When I worked as a volunteer in hospital right after high school I myself saw how one of our patients had to be compulsory committed to the psychiatric ward because she had bipolar disorder and her manic state worsened after an operation. It was heartbreaking to watch and hear how she was calling out to everyone in sight to help her not to get admitted. And yet it was the right to commit her - she behaved completely irrational and in addition she had at that point dangerously high blood pressure that urgently needed treatment, treatment she refused.

I also am aware that bipolar disorder is hardly the only condition that can leave someone temporarly unable to decide rationally for him or herself and I do not doubt that anorexia is one of these disorders. People in these situations need help.

Yet, I think it is equally dangerous to promote more aggressive interventions, especially in cases if these interventions are not very well investigated. There are literally thousands of accounts of people with mental disorders on the internet who have been forced into treatment and for whom it was a terrible experience without any benefit - my examples are rather mild. The problem is not just that it is often a traumatic experience to have control taken away from you, but also that even well meaning helpers are not always insightful and do the right thing. And then there are unfortunately also people who are not well-meaning at all but who actually exploit the power difference in these situations. It is a fine line to walk, and we definitely need better guidelines to help decide when and for what conditions an aggressive intervention is warranted. But that does not change that interventions in themselves can be harmful and destructive.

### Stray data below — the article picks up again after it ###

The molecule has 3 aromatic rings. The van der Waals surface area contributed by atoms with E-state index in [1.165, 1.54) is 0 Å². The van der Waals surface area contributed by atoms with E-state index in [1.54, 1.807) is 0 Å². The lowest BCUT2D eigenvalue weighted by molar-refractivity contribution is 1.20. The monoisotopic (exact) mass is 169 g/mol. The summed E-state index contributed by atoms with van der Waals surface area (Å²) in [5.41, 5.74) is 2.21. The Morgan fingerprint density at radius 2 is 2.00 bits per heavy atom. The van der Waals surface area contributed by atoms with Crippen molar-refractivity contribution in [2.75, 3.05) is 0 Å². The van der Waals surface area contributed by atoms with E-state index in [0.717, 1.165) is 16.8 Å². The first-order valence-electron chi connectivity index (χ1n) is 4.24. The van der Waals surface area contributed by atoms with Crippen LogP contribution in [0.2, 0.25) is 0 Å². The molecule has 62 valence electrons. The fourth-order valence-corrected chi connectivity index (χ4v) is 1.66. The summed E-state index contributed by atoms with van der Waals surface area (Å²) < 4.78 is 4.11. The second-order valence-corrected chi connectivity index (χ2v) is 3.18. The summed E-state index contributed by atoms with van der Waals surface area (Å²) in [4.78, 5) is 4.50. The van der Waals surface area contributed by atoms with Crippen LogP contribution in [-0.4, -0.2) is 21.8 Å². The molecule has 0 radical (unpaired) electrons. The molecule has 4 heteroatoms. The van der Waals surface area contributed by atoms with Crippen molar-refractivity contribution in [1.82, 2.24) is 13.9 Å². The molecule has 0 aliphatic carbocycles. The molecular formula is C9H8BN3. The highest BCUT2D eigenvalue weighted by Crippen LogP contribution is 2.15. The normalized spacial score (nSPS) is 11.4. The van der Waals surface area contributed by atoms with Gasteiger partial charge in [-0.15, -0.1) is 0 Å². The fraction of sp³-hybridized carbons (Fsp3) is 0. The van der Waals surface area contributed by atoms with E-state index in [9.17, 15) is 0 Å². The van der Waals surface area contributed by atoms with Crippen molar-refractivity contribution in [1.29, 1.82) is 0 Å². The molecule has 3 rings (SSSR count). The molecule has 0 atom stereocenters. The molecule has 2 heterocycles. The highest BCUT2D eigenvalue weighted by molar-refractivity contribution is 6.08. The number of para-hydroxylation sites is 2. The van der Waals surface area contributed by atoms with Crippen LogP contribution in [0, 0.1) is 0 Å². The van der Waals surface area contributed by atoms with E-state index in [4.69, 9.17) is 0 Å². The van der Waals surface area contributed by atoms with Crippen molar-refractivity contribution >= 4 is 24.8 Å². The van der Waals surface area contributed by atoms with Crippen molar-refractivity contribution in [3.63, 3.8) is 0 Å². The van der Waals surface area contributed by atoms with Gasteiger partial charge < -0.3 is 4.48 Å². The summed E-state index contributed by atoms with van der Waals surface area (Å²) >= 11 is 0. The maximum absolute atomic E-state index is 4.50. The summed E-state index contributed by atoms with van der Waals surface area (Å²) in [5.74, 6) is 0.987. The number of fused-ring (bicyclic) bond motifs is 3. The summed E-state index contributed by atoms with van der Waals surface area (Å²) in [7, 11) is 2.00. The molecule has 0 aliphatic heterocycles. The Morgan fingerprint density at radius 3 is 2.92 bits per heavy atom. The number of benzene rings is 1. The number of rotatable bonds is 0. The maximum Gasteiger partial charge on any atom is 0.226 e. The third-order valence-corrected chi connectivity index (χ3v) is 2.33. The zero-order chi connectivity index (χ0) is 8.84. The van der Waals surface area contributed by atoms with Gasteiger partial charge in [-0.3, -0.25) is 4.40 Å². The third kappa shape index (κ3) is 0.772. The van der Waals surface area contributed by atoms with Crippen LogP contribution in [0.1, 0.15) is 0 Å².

Harriet said...

"The problem is not just that it is often a traumatic experience to have control taken away from you, but also that even well meaning helpers are not always insightful and do the right thing."